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Ending the Crisis With Guaranteed Employment and Retraining

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  • Jon D. Wisman
  • Aaron Pacitti

Abstract

Since 2008, the U.S. economy has been mired in the second worst economic crisis in its history. Conceivably, massive government spending could bring the economy out of this slump as massive war spending ultimately ended the Great Depression of the 1930s. However, a far superior strategy exists: Guaranteeing employment accompanied by retraining to enable all unemployed workers to become absorbed into the regular work force. Beyond ending the crisis, the superiority of this strategy is that it would institutionalize a procedure for insuring that, in an increasingly technologically dynamic and open economy, workers would possess the necessary skills for available jobs. Guaranteeing employment would also eliminate the ecological costs associated with the need to seek growth to generate employment at practically any cost. Finally, it would establish a new moral social contract whereby everyone is granted the dignity that accompanies being a productive member of society. Welfare for those able to work could disappear, along with the degradation and humiliation that accompanies it.

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File URL: http://www.american.edu/cas/economics/research/upload/2013-12.pdf
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Bibliographic Info

Paper provided by American University, Department of Economics in its series Working Papers with number 2013-12.

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Date of creation: 2013
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Handle: RePEc:amu:wpaper:2013-12

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Web page: http://www.american.edu/cas/economics/

Related research

Keywords: employer of last result; inequality; unemployment; inadequate demand;

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References

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  1. Peter Temin, 2008. "Real Business Cycle Views of the Great Depression and Recent Events: A Review of Timothy J. Kehoe and Edward C. Prescott's Great Depressions of the Twentieth Century," Journal of Economic Literature, American Economic Association, vol. 46(3), pages 669-84, September.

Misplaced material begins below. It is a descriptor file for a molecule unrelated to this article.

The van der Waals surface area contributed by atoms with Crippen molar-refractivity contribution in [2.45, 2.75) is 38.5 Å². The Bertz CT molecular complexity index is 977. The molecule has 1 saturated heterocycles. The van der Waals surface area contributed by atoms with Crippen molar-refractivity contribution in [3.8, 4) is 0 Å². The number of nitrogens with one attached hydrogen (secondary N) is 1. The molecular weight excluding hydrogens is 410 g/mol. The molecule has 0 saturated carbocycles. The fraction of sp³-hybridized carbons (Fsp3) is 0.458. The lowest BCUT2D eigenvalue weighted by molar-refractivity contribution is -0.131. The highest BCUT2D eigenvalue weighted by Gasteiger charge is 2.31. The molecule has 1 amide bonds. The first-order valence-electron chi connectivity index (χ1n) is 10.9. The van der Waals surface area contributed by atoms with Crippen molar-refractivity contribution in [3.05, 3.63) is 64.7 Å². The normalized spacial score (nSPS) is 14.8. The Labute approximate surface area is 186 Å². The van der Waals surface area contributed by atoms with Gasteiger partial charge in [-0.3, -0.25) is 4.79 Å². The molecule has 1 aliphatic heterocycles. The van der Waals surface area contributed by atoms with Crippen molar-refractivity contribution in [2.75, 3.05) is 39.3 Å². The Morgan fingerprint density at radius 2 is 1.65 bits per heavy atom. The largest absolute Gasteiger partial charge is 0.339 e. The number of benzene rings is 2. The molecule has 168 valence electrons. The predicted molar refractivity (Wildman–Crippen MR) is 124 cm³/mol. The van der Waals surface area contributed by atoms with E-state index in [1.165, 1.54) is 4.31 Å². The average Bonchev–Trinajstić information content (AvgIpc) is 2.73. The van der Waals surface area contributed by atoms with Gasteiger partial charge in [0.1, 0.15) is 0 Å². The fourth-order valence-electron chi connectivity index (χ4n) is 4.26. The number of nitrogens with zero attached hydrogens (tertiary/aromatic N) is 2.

2. Jon D. Wisman & Barton Baker, 2010. "Rising Inequality and the Financial Crises of 1929 and 2008," Working Papers 2010-10 JEL classificatio, American University, Department of Economics.
  3. Jon D. Wisman, 2012. "Wage Stagnation, Rising Inequality and the Financial Crisis of 2008," Working Papers 2012-01, American University, Department of Economics.
  4. Facundo Alvaredo & Anthony B. Atkinson & Thomas Piketty & Emmanuel Saez, 2013. "The Top 1 Percent in International and Historical Perspective," Journal of Economic Perspectives, American Economic Association, vol. 27(3), pages 3-20, Summer.
  5. Henry S. Farber, 2008. "Employment Insecurity: The Decline in Worker-Firm Attachment in the United States," Working Papers 1068, Princeton University, Department of Economics, Industrial Relations Section..
  6. Jon D. Wisman, 2011. "Inequality, Social Respectability, Political Power, and Environmental Devastation," Journal of Economic Issues, M.E. Sharpe, Inc., vol. 45(4), pages 877-900, December.
  7. Menzie Chinn & Laurent Ferrara & Valérie Mignon, 2013. "Post-Recession US Employment through the Lens of a Non-Linear Okun's Law," Working Papers 2013-13, CEPII research center.
  8. Kory Kroft & Fabian Lange & Matthew J. Notowidigdo, 2012. "Duration Dependence and Labor Market Conditions: Theory and Evidence from a Field Experiment," NBER Working Papers 18387, National Bureau of Economic Research, Inc.
  9. Mathew Forstater, 2006. "Green Jobs: Public Service Employment and Environmental Sustainability," Challenge, M.E. Sharpe, Inc., vol. 49(4), pages 58-72, July.
  10. Winkelmann, Liliana & Winkelmann, Rainer, 1998. "Why Are the Unemployed So Unhappy? Evidence from Panel Data," Economica, London School of Economics and Political Science, vol. 65(257), pages 1-15, February.
  11. Jon D. Wisman, 2013. "Labor Busted, Rising Inequality and the Financial Crisis of 1929: An Unlearned Lesson," Working Papers 2013-07, American University, Department of Economics.
  12. Jon Wisman, 2010. "The Moral Imperative and Social Rationality of Government-Guaranteed Employment and Reskilling," Review of Social Economy, Taylor & Francis Journals, vol. 68(1), pages 35-67.
  13. Daniel Sullivan & Till von Wachter, 2009. "Job Displacement and Mortality: An Analysis Using Administrative Data," The Quarterly Journal of Economics, MIT Press, vol. 124(3), pages 1265-1306, August.
  14. Eric D. Gould & Bruce A. Weinberg & David B. Mustard, 2002. "Crime Rates And Local Labor Market Opportunities In The United States: 1979-1997," The Review of Economics and Statistics, MIT Press, vol. 84(1), pages 45-61, February.
  15. Alan B. Krueger & Andreas Mueller, 2011. "Job Search, Emotional Well-Being and Job Finding in a Period of Mass Unemployment: Evidence from High-Frequency Longitudinal Data," Brookings Papers on Economic Activity, Economic Studies Program, The Brookings Institution, vol. 42(1 (Spring), pages 1-81.
  16. Rohit, 2011. "Income Distribution, Irrational Exuberance, and Growth," Review of Radical Political Economics, Union for Radical Political Economics, vol. 43(4), pages 449-466, December.
  17. Jon D. Wisman, 2013. "Government Is Whose Problem?," Journal of Economic Issues, M.E. Sharpe, Inc., vol. 47(4), pages 911-938, December.
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